Lord Jitesh Gadhia and former Director of the US Central Intelligence Agency (CIA), General David Petraeus, have called on India and Pakistan to look beyond Kashmir to focus on internal challenges and resume their bilateral economic ties.
Lord Gadhia and General Petraeus have written a joint column for The Daily Telegraph, the newspaper which counted UK prime minister Boris Johnson among its columnists, to urge the two nuclear powers to open dialogue to address their differences.
They note: “At this time of heightened tension between the two important nuclear powers of South Asia, both countries would best serve their respective citizens by following Winston Churchill’s advice that ‘jaw-jaw is better than war-war’ – and then focusing on internal challenges rather than on those posed by their neighbours.
“And, dare we offer, resuming trade and recognising the benefits of opening each of their economies to the other.”
They adviced Pakistan to focus on the country’s precarious economic situation rather than expending precious time and money on the dispute over Kashmir.
“The prime minister of Pakistan, Imran Khan, would be well advised to stop expending precious diplomatic and financial capital on the Kashmir issue in order to focus instead on the development of his country, which stands on the verge of bankruptcy, as it negotiates yet another multibillion-dollar bailout from the IMF,” they said.
“What Pakistan has long resisted accepting is that the country’s most serious existential threat is not India; it is internal extremists – together with inadequately developed economic opportunities,” they note.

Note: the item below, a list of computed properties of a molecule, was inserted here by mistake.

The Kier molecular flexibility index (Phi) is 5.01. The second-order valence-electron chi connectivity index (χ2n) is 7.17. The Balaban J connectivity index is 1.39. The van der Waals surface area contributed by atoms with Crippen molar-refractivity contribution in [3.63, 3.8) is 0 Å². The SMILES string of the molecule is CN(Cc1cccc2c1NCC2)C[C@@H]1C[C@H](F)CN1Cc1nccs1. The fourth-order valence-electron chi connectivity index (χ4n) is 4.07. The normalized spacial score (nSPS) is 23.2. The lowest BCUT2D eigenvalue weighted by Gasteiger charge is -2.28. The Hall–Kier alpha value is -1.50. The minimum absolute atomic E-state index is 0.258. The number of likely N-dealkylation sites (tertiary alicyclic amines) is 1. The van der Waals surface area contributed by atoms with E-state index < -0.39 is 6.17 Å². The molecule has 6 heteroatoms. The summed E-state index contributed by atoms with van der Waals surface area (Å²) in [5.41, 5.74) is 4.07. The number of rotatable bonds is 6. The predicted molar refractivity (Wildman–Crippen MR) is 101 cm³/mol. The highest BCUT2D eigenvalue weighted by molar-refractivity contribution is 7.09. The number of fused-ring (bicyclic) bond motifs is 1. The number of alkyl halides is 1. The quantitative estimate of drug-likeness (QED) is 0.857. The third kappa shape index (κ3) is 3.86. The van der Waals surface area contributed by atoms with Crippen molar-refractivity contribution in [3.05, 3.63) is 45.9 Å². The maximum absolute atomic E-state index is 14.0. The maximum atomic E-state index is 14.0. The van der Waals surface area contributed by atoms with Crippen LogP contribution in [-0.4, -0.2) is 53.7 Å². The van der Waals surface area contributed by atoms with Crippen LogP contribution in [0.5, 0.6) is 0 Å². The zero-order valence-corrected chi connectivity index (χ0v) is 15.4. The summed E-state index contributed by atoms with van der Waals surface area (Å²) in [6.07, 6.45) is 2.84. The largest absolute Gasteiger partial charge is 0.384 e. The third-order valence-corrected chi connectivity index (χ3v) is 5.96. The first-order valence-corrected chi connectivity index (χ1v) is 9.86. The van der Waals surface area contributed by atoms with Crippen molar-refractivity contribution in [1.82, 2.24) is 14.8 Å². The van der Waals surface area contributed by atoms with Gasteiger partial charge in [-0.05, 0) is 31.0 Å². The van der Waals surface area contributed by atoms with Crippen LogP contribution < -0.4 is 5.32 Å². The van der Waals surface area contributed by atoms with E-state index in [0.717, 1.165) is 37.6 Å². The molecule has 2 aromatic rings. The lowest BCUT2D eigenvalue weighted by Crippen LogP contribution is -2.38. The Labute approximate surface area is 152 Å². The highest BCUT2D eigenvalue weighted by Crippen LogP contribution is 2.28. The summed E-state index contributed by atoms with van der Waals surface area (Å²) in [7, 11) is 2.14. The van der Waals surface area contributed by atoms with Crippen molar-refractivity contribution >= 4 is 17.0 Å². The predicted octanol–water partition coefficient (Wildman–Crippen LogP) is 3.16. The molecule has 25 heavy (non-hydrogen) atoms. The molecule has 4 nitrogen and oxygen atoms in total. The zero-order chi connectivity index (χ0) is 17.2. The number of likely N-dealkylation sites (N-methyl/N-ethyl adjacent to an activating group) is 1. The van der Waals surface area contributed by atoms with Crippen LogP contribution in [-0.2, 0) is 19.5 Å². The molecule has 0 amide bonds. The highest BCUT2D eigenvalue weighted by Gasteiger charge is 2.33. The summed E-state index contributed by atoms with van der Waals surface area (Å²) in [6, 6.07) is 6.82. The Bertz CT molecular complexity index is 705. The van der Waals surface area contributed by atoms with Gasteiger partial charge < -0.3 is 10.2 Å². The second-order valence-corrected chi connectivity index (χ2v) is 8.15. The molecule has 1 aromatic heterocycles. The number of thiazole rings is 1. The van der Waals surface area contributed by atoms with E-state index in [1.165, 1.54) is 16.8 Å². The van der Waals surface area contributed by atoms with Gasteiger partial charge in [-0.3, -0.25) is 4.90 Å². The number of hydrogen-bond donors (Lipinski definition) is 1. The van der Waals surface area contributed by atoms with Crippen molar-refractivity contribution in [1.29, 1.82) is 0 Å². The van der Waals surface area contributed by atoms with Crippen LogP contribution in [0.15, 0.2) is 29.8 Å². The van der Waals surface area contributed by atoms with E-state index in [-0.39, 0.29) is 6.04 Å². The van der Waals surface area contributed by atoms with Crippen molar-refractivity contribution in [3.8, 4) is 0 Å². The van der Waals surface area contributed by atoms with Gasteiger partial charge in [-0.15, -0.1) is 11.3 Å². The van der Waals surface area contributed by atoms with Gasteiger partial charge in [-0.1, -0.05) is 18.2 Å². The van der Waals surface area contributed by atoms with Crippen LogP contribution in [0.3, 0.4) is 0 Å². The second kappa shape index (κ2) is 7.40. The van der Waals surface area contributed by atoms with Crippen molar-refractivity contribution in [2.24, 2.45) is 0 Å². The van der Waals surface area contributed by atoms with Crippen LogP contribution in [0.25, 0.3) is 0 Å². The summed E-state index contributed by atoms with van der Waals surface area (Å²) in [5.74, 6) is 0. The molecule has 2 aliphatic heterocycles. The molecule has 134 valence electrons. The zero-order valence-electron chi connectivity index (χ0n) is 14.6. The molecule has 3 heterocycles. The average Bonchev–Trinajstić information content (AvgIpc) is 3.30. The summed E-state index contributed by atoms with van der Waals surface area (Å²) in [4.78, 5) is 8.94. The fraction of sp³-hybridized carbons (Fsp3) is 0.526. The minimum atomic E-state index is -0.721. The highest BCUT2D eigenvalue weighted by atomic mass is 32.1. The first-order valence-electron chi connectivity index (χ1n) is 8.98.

Gadhia, an investment banker, and Petraeus, retired US Army General, believe the calculation behind prime minister Narendra Modi revoking Article 370 appears to be that by fully integrating Kashmir into India he can effect a “reverse triple talaq” by improving security, enhancing prosperity, and unifying the nation state.
“As with any high stakes strategy, much will depend on the quality of the execution. But though India’s tactics may be questioned, its strategy of equalising the rights of all its citizens is difficult to fault,” they add.
Gadhia and Petraeus also flag the limited appetite among the permanent members of the UN Security Council appear to interfere in the issue. And according to them, one of the reasons for this caution is serious misgivings about Pakistan’s motivations, particularly the concern that Islamabad is trying to internationalise the issue of Kashmir to distract attention from its domestic failings.
“Beyond averting conflict, there is a big prize that awaits both nations if they can unlock their human and economic potential. The huge talents of the global Indian and Pakistani diaspora are evident the world over from Silicon Valley to the City of London,” they conclude.
The Indian government last week revoked Article 370 of the Constitution that gave special status to Jammu and Kashmir, a move which has had ripple effects in the UK, including violent clashes during an anti-India protest outside the Indian High Commission in London by British Pakistani and Kashmiri separatist outfits.
While members of the Indian diaspora complained about being locked in by aggressive protestors during Indian Independence Day celebrations on Thursday, the UK authorities have maintained the protest had been “overwhelmingly peaceful”.
“We were in close contact with the our colleagues at the Indian High Commission throughout the day,” said a spokesperson for the Foreign and Commonwealth Office (FCO).
The office of the Mayor of London, Sadiq Khan, who had also came under fire on social media over a perceived lack of police preparedness, stressed that policing response is an operational matter for the Metropolitan Police.
“The Mayor supports the right to peaceful and lawful protest and condemns the violence from a small minority that took place outside the Indian High Commission in London,” said a spokesperson for the Mayor.
The Met Police said it had a proportionate team in place, who made four arrests during the demonstration on public order offences of affray, obstruction of police and possession of an offensive weapon.